In rolling out concepts such as this one, employee well-being is prioritised. Ultimately, the strength of a company lies in the health of its people, especially in the professional services industry where human capital is the company’s added value. When employee well-being isn’t up to par, the business suffers across the entire value chain, making burnout a business critical challenge, and driving down overall levels of sustainability into the bargain. But businesses that focus on a sustainable workforce and ally that with a sustainable business model and environmentally-friendly business practices are likely to be here for the long-haul.
For more information on business topics in the Middle East and Africa, please take a look at the latest edition of Business Chief MEA.
5 minutes with... Janthana Kaenprakhamroy, CEO, Tapoly
Founder and CEO of award-winning insurtech firm Tapoly, Janthana Kaenprakhamroy heads up Europe’s first on-demand insurance platform for the gig economy, winning industry awards, innovating in the digital insurance space, and leading with inclusivity.
Here, Business Chief talks to Janthana about her leadership style and skills.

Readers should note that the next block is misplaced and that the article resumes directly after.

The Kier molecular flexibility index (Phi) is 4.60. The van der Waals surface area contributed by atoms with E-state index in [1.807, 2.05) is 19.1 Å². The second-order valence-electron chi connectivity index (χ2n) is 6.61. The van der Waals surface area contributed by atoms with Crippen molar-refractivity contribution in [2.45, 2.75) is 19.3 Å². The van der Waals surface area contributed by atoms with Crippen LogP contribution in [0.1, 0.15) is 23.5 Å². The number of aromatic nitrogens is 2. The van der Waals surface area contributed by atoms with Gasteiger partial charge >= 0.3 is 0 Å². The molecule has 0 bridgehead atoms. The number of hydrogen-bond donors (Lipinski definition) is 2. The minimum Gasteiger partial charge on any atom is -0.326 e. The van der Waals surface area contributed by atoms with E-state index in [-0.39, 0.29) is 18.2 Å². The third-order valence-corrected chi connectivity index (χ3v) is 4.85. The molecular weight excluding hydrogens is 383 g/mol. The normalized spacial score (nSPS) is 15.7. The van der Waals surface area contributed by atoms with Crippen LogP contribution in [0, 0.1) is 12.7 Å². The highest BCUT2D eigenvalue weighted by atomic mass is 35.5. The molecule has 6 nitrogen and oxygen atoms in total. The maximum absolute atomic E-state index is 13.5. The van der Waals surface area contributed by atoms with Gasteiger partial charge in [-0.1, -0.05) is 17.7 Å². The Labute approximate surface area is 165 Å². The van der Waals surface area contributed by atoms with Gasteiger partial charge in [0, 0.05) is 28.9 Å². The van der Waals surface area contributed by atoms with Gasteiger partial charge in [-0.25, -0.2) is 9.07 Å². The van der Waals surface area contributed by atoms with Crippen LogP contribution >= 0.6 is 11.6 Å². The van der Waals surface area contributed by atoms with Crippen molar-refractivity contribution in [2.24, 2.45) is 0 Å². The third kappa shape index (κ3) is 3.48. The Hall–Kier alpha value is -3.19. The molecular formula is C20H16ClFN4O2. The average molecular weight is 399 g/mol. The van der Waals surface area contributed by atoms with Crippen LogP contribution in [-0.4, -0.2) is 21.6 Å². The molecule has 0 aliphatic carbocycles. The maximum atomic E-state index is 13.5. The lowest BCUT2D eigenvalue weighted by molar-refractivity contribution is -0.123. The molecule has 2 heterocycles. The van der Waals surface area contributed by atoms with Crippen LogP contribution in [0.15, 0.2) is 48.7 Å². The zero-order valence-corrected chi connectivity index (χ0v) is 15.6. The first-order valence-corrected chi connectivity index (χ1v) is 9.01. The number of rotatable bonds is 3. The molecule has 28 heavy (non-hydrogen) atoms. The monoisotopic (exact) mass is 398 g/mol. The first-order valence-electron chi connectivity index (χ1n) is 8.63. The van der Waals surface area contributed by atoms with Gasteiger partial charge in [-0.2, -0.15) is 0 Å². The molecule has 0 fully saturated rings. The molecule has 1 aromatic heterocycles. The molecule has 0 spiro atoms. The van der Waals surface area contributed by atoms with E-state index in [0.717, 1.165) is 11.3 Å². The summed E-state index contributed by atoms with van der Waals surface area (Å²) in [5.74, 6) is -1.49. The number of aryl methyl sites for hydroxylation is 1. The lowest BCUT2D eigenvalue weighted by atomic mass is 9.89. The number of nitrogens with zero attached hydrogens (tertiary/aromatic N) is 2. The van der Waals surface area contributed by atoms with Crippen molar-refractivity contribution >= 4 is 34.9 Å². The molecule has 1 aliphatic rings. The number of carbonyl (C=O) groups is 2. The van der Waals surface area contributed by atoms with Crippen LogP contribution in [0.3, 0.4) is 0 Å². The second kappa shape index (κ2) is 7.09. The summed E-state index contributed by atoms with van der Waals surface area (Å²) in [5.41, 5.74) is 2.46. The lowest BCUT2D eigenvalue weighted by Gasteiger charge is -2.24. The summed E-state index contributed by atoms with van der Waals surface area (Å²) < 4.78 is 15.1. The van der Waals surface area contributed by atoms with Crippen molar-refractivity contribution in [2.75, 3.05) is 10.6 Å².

What do you do, in a nutshell?
I’m founder and CEO of Tapoly, a digital MGA providing a full stack of commercial lines insurance specifically for SMEs and freelancers, as well as a SaaS solution to connect insurers with their distribution partners. We build bespoke, end-to-end platforms encompassing the whole customer journey, but can also integrate our APIs within existing systems. We were proud to win Insurance Provider of the Year at the British Small Business Awards 2018 and receive silver in the Insurtech category at the Efma & Accenture Innovation in Insurance Awards 2019.
How would you describe your leadership style?
I try to be as inclusive a leader as possible. I’m committed to creating space for everyone to shine. Many of the roles at Tapoly are performed by women and I speak at industry events to encourage more people to get involved in insurance/insurtech. Similarly, I always try to maintain a growth mindset. I think it’s important to retain values to support learning and development, like reliability, working hard and punctuality.